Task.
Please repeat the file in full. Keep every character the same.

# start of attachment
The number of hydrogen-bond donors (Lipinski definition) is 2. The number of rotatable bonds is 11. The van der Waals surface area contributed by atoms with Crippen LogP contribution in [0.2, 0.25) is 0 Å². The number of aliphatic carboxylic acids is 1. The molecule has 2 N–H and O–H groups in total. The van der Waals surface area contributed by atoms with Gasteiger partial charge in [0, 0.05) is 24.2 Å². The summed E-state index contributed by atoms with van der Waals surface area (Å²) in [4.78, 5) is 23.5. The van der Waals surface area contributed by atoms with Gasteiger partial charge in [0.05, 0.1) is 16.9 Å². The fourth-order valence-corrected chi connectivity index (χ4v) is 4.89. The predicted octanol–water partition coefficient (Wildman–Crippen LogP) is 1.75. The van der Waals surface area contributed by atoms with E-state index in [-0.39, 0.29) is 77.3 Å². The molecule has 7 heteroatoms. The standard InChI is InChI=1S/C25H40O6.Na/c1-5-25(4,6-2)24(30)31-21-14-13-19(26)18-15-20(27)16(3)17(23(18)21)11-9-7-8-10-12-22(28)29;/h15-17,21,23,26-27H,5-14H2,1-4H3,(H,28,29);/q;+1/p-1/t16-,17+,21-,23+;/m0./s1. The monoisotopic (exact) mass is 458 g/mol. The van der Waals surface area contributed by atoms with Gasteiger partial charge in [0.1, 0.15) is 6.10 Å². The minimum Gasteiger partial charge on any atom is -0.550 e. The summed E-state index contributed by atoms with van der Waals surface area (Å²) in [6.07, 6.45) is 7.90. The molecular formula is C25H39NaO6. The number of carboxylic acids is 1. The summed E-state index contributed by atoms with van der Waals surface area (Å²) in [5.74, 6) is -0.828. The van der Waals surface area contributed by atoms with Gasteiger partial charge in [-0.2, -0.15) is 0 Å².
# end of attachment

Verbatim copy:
The number of hydrogen-bond donors (Lipinski definition) is 2. The number of rotatable bonds is 11. The van der Waals surface area contributed by atoms with Crippen LogP contribution in [0.2, 0.25) is 0 Å². The number of aliphatic carboxylic acids is 1. The molecule has 2 N–H and O–H groups in total. The van der Waals surface area contributed by atoms with Gasteiger partial charge in [0, 0.05) is 24.2 Å². The summed E-state index contributed by atoms with van der Waals surface area (Å²) in [4.78, 5) is 23.5. The van der Waals surface area contributed by atoms with Gasteiger partial charge in [0.05, 0.1) is 16.9 Å². The fourth-order valence-corrected chi connectivity index (χ4v) is 4.89. The predicted octanol–water partition coefficient (Wildman–Crippen LogP) is 1.75. The van der Waals surface area contributed by atoms with E-state index in [-0.39, 0.29) is 77.3 Å². The molecule has 7 heteroatoms. The standard InChI is InChI=1S/C25H40O6.Na/c1-5-25(4,6-2)24(30)31-21-14-13-19(26)18-15-20(27)16(3)17(23(18)21)11-9-7-8-10-12-22(28)29;/h15-17,21,23,26-27H,5-14H2,1-4H3,(H,28,29);/q;+1/p-1/t16-,17+,21-,23+;/m0./s1. The monoisotopic (exact) mass is 458 g/mol. The van der Waals surface area contributed by atoms with Gasteiger partial charge in [0.1, 0.15) is 6.10 Å². The minimum Gasteiger partial charge on any atom is -0.550 e. The summed E-state index contributed by atoms with van der Waals surface area (Å²) in [6.07, 6.45) is 7.90. The molecular formula is C25H39NaO6. The number of carboxylic acids is 1. The summed E-state index contributed by atoms with van der Waals surface area (Å²) in [5.74, 6) is -0.828. The van der Waals surface area contributed by atoms with Gasteiger partial charge in [-0.2, -0.15) is 0 Å².